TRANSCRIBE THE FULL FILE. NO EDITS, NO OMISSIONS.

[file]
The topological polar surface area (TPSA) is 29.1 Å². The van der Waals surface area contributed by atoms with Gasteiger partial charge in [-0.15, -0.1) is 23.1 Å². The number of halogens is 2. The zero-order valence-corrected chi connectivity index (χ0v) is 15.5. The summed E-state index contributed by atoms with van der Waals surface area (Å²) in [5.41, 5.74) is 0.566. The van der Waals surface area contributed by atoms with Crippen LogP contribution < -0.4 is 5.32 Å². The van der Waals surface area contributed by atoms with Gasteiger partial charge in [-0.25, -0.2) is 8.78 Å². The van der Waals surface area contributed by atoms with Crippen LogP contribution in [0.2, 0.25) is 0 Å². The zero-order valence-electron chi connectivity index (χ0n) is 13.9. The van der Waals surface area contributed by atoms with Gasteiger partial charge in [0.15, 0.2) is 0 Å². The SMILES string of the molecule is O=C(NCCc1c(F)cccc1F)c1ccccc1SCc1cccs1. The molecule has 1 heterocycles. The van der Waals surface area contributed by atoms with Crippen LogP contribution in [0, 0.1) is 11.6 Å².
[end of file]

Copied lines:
The topological polar surface area (TPSA) is 29.1 Å². The van der Waals surface area contributed by atoms with Gasteiger partial charge in [-0.15, -0.1) is 23.1 Å². The number of halogens is 2. The zero-order valence-corrected chi connectivity index (χ0v) is 15.5. The summed E-state index contributed by atoms with van der Waals surface area (Å²) in [5.41, 5.74) is 0.566. The van der Waals surface area contributed by atoms with Crippen LogP contribution < -0.4 is 5.32 Å². The van der Waals surface area contributed by atoms with Gasteiger partial charge in [-0.25, -0.2) is 8.78 Å². The van der Waals surface area contributed by atoms with Crippen LogP contribution in [0.2, 0.25) is 0 Å². The zero-order valence-electron chi connectivity index (χ0n) is 13.9. The van der Waals surface area contributed by atoms with Gasteiger partial charge in [0.15, 0.2) is 0 Å². The SMILES string of the molecule is O=C(NCCc1c(F)cccc1F)c1ccccc1SCc1cccs1. The molecule has 1 heterocycles. The van der Waals surface area contributed by atoms with Crippen LogP contribution in [0, 0.1) is 11.6 Å².